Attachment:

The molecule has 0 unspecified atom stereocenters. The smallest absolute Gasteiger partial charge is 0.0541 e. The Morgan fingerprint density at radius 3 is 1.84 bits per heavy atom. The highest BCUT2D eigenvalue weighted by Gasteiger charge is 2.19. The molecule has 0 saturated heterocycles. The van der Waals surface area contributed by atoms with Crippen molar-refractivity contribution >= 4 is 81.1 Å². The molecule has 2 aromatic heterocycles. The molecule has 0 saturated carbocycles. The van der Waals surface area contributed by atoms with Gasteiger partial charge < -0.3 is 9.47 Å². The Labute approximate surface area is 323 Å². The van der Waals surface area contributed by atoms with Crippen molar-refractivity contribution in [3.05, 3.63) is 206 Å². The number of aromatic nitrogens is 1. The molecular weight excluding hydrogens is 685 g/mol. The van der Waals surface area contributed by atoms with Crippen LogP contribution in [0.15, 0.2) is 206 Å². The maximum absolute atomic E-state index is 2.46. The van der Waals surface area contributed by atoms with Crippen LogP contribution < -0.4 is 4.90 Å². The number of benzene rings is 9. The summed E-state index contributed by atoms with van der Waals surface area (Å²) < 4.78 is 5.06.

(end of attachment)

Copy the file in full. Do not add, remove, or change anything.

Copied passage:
The molecule has 0 unspecified atom stereocenters. The smallest absolute Gasteiger partial charge is 0.0541 e. The Morgan fingerprint density at radius 3 is 1.84 bits per heavy atom. The highest BCUT2D eigenvalue weighted by Gasteiger charge is 2.19. The molecule has 0 saturated heterocycles. The van der Waals surface area contributed by atoms with Crippen molar-refractivity contribution >= 4 is 81.1 Å². The molecule has 2 aromatic heterocycles. The molecule has 0 saturated carbocycles. The van der Waals surface area contributed by atoms with Gasteiger partial charge < -0.3 is 9.47 Å². The Labute approximate surface area is 323 Å². The van der Waals surface area contributed by atoms with Crippen molar-refractivity contribution in [3.05, 3.63) is 206 Å². The number of aromatic nitrogens is 1. The molecular weight excluding hydrogens is 685 g/mol. The van der Waals surface area contributed by atoms with Crippen LogP contribution in [0.15, 0.2) is 206 Å². The maximum absolute atomic E-state index is 2.46. The van der Waals surface area contributed by atoms with Crippen LogP contribution < -0.4 is 4.90 Å². The number of benzene rings is 9. The summed E-state index contributed by atoms with van der Waals surface area (Å²) < 4.78 is 5.06.